2. Accountability. For me, it TOPS (Take Off Pounds Sensibly www.tops.org), a not-for-profit weight loss group that meets all over the country once per week for weigh-ins and support, fun, and a program. Weigh ins are private, you are always respected, and even on a week when you gain, everyone says, “we’re glad you’re here.” And they mean it. There’s nothing quite like being able to meet with local men and women who also want healthy weight loss, and they support you regardless of weight loss program. I typically just say that I have to avoid sugars and glutens, and everyone gets that. I don’t feel like I’m being preachy, but when I’m asked what I’m doing right, I tell them I make healthy choices and avoid sugar and gluten/wheat. And people get it. Plus, since so many of us these days are pre-diabetic and have food allergies, more and more TOPS members are going lower-carbohydrate, so I fit right in!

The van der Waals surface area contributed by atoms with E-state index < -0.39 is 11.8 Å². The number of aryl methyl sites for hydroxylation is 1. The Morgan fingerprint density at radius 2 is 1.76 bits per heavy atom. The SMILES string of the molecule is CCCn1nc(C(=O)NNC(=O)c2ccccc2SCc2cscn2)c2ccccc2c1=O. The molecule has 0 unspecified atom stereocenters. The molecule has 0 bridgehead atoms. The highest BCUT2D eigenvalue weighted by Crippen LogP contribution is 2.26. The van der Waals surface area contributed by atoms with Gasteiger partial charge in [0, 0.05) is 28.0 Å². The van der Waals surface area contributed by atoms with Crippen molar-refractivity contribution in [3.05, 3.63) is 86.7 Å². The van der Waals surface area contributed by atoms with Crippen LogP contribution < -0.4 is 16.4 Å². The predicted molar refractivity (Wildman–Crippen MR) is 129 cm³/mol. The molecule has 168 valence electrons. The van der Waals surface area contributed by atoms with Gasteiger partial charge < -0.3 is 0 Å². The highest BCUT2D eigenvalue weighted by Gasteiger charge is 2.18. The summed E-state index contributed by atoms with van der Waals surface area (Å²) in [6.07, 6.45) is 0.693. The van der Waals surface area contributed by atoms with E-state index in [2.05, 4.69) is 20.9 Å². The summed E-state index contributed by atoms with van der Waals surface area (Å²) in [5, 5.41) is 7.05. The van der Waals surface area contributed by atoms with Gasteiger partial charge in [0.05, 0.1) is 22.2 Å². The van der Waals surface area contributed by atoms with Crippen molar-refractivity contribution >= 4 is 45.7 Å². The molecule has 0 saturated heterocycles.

3. Eat when hungry. Stop when no longer hungry. Learning true hunger signals is so, so important. I only eat when hungry, unless I know I am going to be out of the house when I am typically going to need lunch or breakfast. In this case, I eat when not hungry as a preventative measure to prevent hunger (and possibly bad choices) later. The other time I eat beyond satiety is on my Taco Star days. Even though two pounds of food is quite a bit in terms of weight, in terms of calories and carbohydrates and in nutrients, it’s what I need. It’s more or less Intermittent Fasting on those days (with Taco Star as more or less the only meal), and I know that since I am full for hours and hours afterwards, I was all right with that food choice (I have no aversions to any of the foods present in my Taco Star Nachos. Calzones with a wheat dough and too much cheese would be another matter entirely, and would likely result in a gain on the scale in inflammation, since I am intolerant to both wheat and to cheese in appreciable amounts).